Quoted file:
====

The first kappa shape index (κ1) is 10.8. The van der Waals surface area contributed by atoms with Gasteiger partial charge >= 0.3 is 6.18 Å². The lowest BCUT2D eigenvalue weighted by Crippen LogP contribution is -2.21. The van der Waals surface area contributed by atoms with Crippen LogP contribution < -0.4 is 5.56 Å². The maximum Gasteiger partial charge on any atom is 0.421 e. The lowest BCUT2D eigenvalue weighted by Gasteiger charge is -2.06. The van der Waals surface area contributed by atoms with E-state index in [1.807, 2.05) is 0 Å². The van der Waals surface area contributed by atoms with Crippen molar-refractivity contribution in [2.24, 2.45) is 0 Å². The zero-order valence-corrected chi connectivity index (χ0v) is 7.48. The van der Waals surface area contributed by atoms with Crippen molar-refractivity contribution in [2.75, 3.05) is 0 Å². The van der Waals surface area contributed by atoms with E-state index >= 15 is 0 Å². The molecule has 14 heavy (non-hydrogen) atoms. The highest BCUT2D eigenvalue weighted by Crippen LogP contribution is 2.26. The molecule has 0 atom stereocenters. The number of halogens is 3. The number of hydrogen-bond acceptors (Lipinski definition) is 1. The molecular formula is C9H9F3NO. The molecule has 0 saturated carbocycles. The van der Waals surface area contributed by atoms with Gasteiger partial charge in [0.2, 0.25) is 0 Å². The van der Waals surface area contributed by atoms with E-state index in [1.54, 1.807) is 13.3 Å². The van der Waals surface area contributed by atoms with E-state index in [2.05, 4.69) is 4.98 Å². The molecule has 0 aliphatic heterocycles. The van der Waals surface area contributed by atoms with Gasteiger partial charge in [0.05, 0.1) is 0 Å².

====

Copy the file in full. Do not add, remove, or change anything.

The first kappa shape index (κ1) is 10.8. The van der Waals surface area contributed by atoms with Gasteiger partial charge >= 0.3 is 6.18 Å². The lowest BCUT2D eigenvalue weighted by Crippen LogP contribution is -2.21. The van der Waals surface area contributed by atoms with Crippen LogP contribution < -0.4 is 5.56 Å². The maximum Gasteiger partial charge on any atom is 0.421 e. The lowest BCUT2D eigenvalue weighted by Gasteiger charge is -2.06. The van der Waals surface area contributed by atoms with E-state index in [1.807, 2.05) is 0 Å². The van der Waals surface area contributed by atoms with Crippen molar-refractivity contribution in [2.24, 2.45) is 0 Å². The zero-order valence-corrected chi connectivity index (χ0v) is 7.48. The van der Waals surface area contributed by atoms with Crippen molar-refractivity contribution in [2.75, 3.05) is 0 Å². The van der Waals surface area contributed by atoms with E-state index >= 15 is 0 Å². The molecule has 14 heavy (non-hydrogen) atoms. The highest BCUT2D eigenvalue weighted by Crippen LogP contribution is 2.26. The molecule has 0 atom stereocenters. The number of halogens is 3. The number of hydrogen-bond acceptors (Lipinski definition) is 1. The molecular formula is C9H9F3NO. The molecule has 0 saturated carbocycles. The van der Waals surface area contributed by atoms with Gasteiger partial charge in [0.2, 0.25) is 0 Å². The van der Waals surface area contributed by atoms with E-state index in [1.54, 1.807) is 13.3 Å². The van der Waals surface area contributed by atoms with E-state index in [2.05, 4.69) is 4.98 Å². The molecule has 0 aliphatic heterocycles. The van der Waals surface area contributed by atoms with Gasteiger partial charge in [0.05, 0.1) is 0 Å².